The outcome of a wrongful death claim can vary significantly in each state. In some states, there are caps on the total amount of damages that can be recovered for wrongful death, while in others there are caps on non-economic damages specifically, or no damages caps whatsoever. It’s essential to the outcome of your case to know your state’s wrongful death laws and find out whether there is a cap on wrongful death claims.
What is a Damages Cap?
A damages cap is a law in place, primarily for personal injury cases, that limits the number of damages that can be recovered with a wrongful death claim. The purpose of a damages cap is to limit the number of invalid wrongful death claims that are made so victims that are injured and suffering can obtain compensation and to manage the expense of awarding damages for the millions of injury claims that are made every year. Examples of states where there is a cap on wrongful death claims include:
- Missouri – in the State of Missouri, there is a cap on medical malpractice claims, but not personal injury or product liability claims
- Colorado – there is a cap on the total compensation that victims can recover for all personal injury claims
- Michigan – in Michigan, there isn’t a cap on personal injury cases, but there is a cap on non-economic damages for product liability and medical malpractice claims
- Virginia – there is a total cap on medical malpractice damages, but there isn’t a cap on other injury cases
- Arizona – in the State of Arizona there isn’t damages cap whatsoever on any type of case
It’s often challenging to understand a state’s wrongful death laws, but an experienced lawyer can provide information on your state’s wrongful death laws, whether there is a cap on wrongful death claims, and recover compensation for your family member’s wrongful death as quickly as possible.
Is There Ever An Exception to the Cap on Wrongful Death Claims?
If a state has a damages cap in place, chances are good that a lawyer won’t be able to negotiate for a settlement that surpasses this amount. In situations that involve what is deemed as “gross negligence,” a damages cap might not apply in some states, but this isn’t cut-and-dry for all states in the U.S. In most states, damage caps are permanent and ineligible for negotiation.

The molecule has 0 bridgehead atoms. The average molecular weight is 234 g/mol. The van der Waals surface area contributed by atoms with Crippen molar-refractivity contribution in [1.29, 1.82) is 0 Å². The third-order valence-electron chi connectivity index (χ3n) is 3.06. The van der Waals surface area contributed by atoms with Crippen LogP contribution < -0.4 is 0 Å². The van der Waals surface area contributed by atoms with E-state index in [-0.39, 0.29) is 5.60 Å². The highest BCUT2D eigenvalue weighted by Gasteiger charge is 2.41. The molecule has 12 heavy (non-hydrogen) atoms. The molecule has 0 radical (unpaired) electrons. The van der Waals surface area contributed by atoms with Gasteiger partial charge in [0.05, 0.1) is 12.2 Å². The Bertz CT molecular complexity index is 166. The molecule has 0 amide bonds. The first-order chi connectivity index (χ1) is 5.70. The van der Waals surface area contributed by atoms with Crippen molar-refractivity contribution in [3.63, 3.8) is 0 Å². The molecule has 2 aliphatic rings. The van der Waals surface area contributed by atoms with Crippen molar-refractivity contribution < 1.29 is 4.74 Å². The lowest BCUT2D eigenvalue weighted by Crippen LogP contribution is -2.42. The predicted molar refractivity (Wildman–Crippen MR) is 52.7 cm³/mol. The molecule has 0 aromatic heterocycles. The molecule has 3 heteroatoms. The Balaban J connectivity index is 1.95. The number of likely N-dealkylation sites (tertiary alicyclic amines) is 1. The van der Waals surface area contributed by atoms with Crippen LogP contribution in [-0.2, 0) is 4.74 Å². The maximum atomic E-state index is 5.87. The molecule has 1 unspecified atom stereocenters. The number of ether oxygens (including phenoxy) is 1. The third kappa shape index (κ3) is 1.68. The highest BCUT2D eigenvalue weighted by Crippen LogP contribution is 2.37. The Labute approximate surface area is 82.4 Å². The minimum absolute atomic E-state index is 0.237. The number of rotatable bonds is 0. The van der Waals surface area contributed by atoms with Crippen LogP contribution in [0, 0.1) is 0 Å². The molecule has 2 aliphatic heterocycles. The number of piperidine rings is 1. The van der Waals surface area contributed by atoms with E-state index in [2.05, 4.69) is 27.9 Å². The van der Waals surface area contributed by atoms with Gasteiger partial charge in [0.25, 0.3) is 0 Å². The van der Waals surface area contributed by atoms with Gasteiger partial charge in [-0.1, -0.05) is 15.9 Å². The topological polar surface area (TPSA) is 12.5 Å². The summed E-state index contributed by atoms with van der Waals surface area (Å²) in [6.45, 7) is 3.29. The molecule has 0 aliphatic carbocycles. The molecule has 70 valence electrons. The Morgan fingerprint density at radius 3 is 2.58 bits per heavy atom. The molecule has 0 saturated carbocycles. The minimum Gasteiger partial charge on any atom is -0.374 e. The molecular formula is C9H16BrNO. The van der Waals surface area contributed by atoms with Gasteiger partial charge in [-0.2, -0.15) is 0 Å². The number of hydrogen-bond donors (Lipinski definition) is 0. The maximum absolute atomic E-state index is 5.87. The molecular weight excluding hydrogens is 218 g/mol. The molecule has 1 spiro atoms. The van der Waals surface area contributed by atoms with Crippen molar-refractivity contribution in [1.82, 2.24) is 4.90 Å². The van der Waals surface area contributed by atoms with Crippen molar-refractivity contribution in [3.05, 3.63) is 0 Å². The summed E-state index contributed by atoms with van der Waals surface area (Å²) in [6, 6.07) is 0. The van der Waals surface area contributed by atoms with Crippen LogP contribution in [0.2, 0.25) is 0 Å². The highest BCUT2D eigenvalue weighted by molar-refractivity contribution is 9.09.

When a wrongful death claim is submitted, it’s often accompanied by a demand letter that states what damages the victim’s surviving family members are seeking and supporting evidence from the accident. Once a wrongful death claim is submitted against a negligent party, an experienced lawyer can negotiate with the other party’s insurance company to recover an acceptable settlement. It can often take months to negotiate a satisfactory settlement for a wrongful death claim, but with an experienced lawyer on your side, the process is streamlined, and the odds of recovering an acceptable settlement for your wrongful death claim significantly increases.
Talk to a Lawyer About Your Wrongful Death Case Today
If you are interested in filing a wrongful death claim for an immediate family member’s untimely death, hiring a wrongful death lawyer to represent your case is a must. Wrongful death claims are complex and require substantial legal knowledge to recover the highest possible settlement.
An experienced lawyer can create a compelling claim for your case, determine whether a cap on wrongful death claims will affect the settlement you could be entitled to, and negotiate for the maximum amount of damages for your wrongful death claim. If you are ready to find out more about your state’s wrongful death laws and whether there is a cap on wrongful death claims in your state, contact the Dixon Injury Firm today to schedule a free consultation and discuss your situation with our experienced lawyers.